Amid growing speculation that the government may ask the central bank to loosen the inflation target to help push economic growth, a Reserve Bank of India (RBI) working paper has recommended that maintaining the inflation target at 4 per cent is appropriate for the country.
The paper, authored by Harendra Kumar Behera and Michael Debabrata Patra, finds that there is a steady decline in trend inflation to 4.1-4.3 per cent since 2014. Setting an inflation target below the trend may impart a deflationary bias to monetary policy because it will go into overkill relative to what the economy can intrinsically bear in order to achieve the target, says the paper titled 'Measuring trend inflation in India'.
"Analogously, a target that is fixed above trend renders monetary policy too expansionary and prone to inflationary shocks and unanchored expectations. Hence, maintaining the inflation target at 4 per cent is appropriate for India," it said.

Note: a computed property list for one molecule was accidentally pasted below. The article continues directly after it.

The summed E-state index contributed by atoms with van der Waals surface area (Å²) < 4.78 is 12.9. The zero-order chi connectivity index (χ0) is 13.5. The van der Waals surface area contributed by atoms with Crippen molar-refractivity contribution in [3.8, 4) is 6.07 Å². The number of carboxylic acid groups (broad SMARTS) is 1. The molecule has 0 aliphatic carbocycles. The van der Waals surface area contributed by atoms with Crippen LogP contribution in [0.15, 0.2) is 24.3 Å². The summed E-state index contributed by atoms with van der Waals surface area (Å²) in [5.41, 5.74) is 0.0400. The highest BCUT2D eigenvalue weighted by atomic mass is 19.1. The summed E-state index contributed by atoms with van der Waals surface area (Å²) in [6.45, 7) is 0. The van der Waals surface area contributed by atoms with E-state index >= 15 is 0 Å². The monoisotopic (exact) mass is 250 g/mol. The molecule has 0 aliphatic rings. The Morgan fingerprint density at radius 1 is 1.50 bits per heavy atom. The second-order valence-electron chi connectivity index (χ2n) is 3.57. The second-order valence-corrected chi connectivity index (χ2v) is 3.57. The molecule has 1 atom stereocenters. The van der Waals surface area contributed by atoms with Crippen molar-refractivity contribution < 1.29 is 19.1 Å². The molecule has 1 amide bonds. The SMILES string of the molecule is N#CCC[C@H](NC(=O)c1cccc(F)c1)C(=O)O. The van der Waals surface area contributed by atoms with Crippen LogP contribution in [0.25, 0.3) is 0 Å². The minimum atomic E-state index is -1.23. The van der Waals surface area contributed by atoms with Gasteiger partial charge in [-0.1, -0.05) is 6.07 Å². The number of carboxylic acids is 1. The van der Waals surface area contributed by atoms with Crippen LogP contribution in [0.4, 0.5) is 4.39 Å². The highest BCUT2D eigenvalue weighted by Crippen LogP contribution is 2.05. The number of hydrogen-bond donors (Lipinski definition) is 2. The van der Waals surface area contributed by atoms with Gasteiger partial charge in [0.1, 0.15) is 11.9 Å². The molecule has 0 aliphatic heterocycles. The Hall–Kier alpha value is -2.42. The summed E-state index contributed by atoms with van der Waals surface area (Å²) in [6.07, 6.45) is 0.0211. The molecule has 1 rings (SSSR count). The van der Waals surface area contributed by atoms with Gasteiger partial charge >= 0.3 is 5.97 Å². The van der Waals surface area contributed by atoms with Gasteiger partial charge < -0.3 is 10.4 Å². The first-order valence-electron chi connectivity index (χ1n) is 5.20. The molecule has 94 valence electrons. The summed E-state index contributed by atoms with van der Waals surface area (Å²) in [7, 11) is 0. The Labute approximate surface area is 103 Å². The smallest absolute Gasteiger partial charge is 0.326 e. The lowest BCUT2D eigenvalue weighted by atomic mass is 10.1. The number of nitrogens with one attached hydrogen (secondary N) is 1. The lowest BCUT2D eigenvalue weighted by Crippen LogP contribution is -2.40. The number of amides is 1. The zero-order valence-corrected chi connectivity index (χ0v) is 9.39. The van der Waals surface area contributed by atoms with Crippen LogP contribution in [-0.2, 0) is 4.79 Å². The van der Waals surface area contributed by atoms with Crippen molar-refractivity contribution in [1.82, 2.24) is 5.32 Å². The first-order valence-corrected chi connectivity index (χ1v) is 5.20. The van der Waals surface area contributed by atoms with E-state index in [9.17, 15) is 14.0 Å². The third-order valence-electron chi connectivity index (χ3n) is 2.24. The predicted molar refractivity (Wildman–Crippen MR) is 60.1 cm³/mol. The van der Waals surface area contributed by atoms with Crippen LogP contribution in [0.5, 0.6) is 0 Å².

The authors, however, believe that for setting monetary policy, it is necessary to consider significant changes in the overall macroeconomic ecosystem in which policy is conducted.
The RBI working paper, which seeks to examine whether the choice of the target for inflation is consistent with its trend, finds that the concept of trend inflation is vital for the design and conduct of monetary policy to which actual inflation outcomes are expected to converge after short run fluctuations from a variety of sources die out.
India formally adopted flexible inflation targeting (FIT) in June 2016 to place price stability, defined in terms of a target CPI (consumer price index) inflation, as the primary objective of the monetary policy. As per the current mandate, the RBI has to maintain headline inflation at 4 per cent by March 31, 2021, with an upper tolerance of 6 per cent and a lower tolerance of 2 per cent.
In the recently concluded Monetary Policy Committee (MPC) meeting on December 4, the RBI Governor Shaktikanta Das projected CPI inflation at 6.8 per cent for December quarter and 5.8 per cent for March quarter of the current fiscal (FY21). For H1 FY22, he said inflation is predicted to hover in the range of 4.6 per cent to 5.2 per cent with risks continuing to be broadly balanced.
Amid concern over elevated inflation, the MPC kept the benchmark interest rates unchanged at 4 per cent maintaining an accommodative stance.